is not a Christian preserve, for the Spirit of God existed long before
there were Christians, inspiring and nurturing women and men in
the ways of holiness, bringing them to fruition, bringing to fruition
what was best in all.
We do scant justice and honor to our God if we want, for
instance, to deny that Mahatma Gandhi was a truly great soul, a holy
man who walked closely with God. Our God would be too small
if he was not also the God of Gandhi: if God is one, as we believe,
then he is the only God of all his people, whether they acknowledge
him as such or not. God does not need us to protect him. Many of
us perhaps need to have our notion of God deepened and expanded.
It is often said, half in jest, that God created man in his own image
and man has returned the compliment, saddling God with his
own narrow prejudices and exclusivity, foibles and temperamental
quirks. God remains God, whether God has worshipers or not.
This mission in Birmingham to which I have been invited is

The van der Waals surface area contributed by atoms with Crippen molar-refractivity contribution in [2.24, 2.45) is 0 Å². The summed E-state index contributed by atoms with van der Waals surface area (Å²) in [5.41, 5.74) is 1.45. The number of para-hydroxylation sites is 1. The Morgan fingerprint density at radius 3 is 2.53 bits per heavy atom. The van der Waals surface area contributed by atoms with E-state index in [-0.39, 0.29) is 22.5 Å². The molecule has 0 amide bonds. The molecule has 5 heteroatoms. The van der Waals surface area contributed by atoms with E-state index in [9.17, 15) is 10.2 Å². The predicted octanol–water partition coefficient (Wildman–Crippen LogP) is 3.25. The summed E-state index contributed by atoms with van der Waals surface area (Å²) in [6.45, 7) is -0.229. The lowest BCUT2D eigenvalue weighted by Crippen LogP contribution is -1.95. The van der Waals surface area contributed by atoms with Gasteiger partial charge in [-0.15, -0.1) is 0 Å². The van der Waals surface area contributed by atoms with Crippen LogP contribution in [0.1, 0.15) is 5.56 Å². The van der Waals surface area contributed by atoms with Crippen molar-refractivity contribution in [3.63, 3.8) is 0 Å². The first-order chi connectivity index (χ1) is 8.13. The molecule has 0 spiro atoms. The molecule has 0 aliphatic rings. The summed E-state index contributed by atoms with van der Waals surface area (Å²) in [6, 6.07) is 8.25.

a Christian celebration, and we will make our claims for Christ
as unique and as the Savior of the world, hoping that we will live
out our beliefs in such a way that they help to commend our faith
effectively. Our conduct far too often contradicts our profession,
however. We are supposed to proclaim the God of love, but we
have been guilty as Christians of sowing hatred and suspicion; we
commend the one whom we call the Prince of Peace, and yet as
Christians we have fought more wars than we care to remember.
We have claimed to be a fellowship of compassion and caring and
sharing, but as Christians we often sanctify sociopolitical systems
that belie this, where the rich grow ever richer and the poor grow
ever poorer, where we seem to sanctify a furious competitiveness,